"Yes, sir," said Walter, "and I -- "
"Excellent," said Plans. "Now, you are wondering, who is all this about? Well, it's a young Cuban lawyer," said Plans. He pushed a manila envelope over, and Short opened it to find the usual run of documents, plus a photo of a young man with an oval young face, a Spanish darkness, an intensity to eyes that could not yet have seen very much.
He turned it over, said the name aloud, feeling its newness on his tongue: "Castro."
"That's him. Very charismatic, an orator. He might be a problem."
"A problem?" said Roger.
"A problem," said Plans. "People are talking already. I'm getting serious inquiries from our own Caribbean Desk, from all sorts of people at State, from the Brits and the French, from the Mexicans and the Canadians. He was involved in anti-American demonstrations against John Foster in '48 in Colombia. When the Ortodoxo party founder Chiba killed himself, this fellow astutely put himself at the center of the mourning process and got on the radio."
"There are so many of them," said Roger.
"But this one is different. He may be a problem."
"Everybody wants this island to stay just the way it is, now that we've reinstated Batista. We don't want any applecarts upset, and we don't want our Red friends taking an interest in this sort of fellow. He's exactly their kind of man; they could play him like a Stradivarius. Too much money has been invested, and too much time has been spent. We can't let this get out of control. If we're not on top of it, it could be on top of us."
"Sir -- ah, I -- "
"Yes, Roger, go on."
"It's just that, well, isn't this a bit, you know, radical? I mean, there might be other methods: we could give him money, I suppose, or recruit him in some way. We could, you know, leverage him with photographs of some sort or other, we could acquire influence with one of his close associates so that we'd always have tabs on him and in some way could control him, why, there must be -- "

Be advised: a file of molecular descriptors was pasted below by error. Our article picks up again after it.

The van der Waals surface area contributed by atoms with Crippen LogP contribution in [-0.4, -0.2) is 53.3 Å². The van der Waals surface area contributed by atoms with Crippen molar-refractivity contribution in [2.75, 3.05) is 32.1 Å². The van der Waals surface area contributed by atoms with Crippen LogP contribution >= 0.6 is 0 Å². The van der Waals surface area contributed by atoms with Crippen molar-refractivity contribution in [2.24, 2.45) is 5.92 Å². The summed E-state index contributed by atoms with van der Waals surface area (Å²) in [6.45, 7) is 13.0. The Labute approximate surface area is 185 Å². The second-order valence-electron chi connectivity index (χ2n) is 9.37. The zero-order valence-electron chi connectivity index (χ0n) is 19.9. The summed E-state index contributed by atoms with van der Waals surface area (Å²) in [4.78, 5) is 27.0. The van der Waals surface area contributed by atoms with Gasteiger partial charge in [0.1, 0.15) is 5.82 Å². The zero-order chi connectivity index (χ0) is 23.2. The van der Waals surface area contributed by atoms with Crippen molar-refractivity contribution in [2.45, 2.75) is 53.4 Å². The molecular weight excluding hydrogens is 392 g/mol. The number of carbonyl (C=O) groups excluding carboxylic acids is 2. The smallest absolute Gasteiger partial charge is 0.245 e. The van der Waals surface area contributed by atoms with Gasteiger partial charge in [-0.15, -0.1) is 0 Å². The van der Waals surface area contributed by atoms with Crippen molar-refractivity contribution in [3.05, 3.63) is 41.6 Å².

"You know, that's what some said in Langley. It's worked in the past, it'll work in the future. That's the American way and everybody's comfortable with it. You're comfortable with it."
"Yes, sir, I -- "
"But maybe just this once, as a kind of test case, we ought to not do the American thing. We ought to make a statement. Nothing bold, nothing flamboyant, nothing cruel, nothing attention-getting. But the right folks would notice: this fellow, he was about to upset applecarts, and then suddenly he was dead. Who? Why, not the Americans, they don't do that...do they? Maybe it's time to add that do they? to the equation."
"That's why I want to go ahead on this thing. I'm approving a budget and it gets tucked into a National Security Working Group, and a senior case officer will run interference at Langley and I'll supervise closely. We'll code-name it Big Noise. I like that. I love thinking up the right code names. I don't think an op can go unless it's got the right damn name. Anyhow, I'm clearing the decks for you on other assignments. You don't have to troll for sources at the country club any more. Though of course you should continue with the damned tennis. You can't just walk away from it and huddle in the office."
"Does this mean I can start winning faster? I'm very tired of throwing a couple of games to keep these people happy."
"Yes, it should get you in the right mood. Kill them, crush them, stamp them out. In the meantime, I want to see you put together a scenario, find the personnel, develop it plausibly, set up a timetable, and we'll run it by the Director and see if we can make it happen. I don't need to tell you how top secret the operation is. That's, of course, why I'm not operating out of the embassy station. You can't keep anything secret in an embassy. Are we together on this? Roger, you're with me now?"
Copyright © 2003 by Stephan Hunter. All rights reserved. No part of this book maybe reproduced without written permission from the publisher.
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No Man's Land
by Simon Tolkien
Inspired by the experiences of his grandfather, J. R. R. Tolkien, during World War I.
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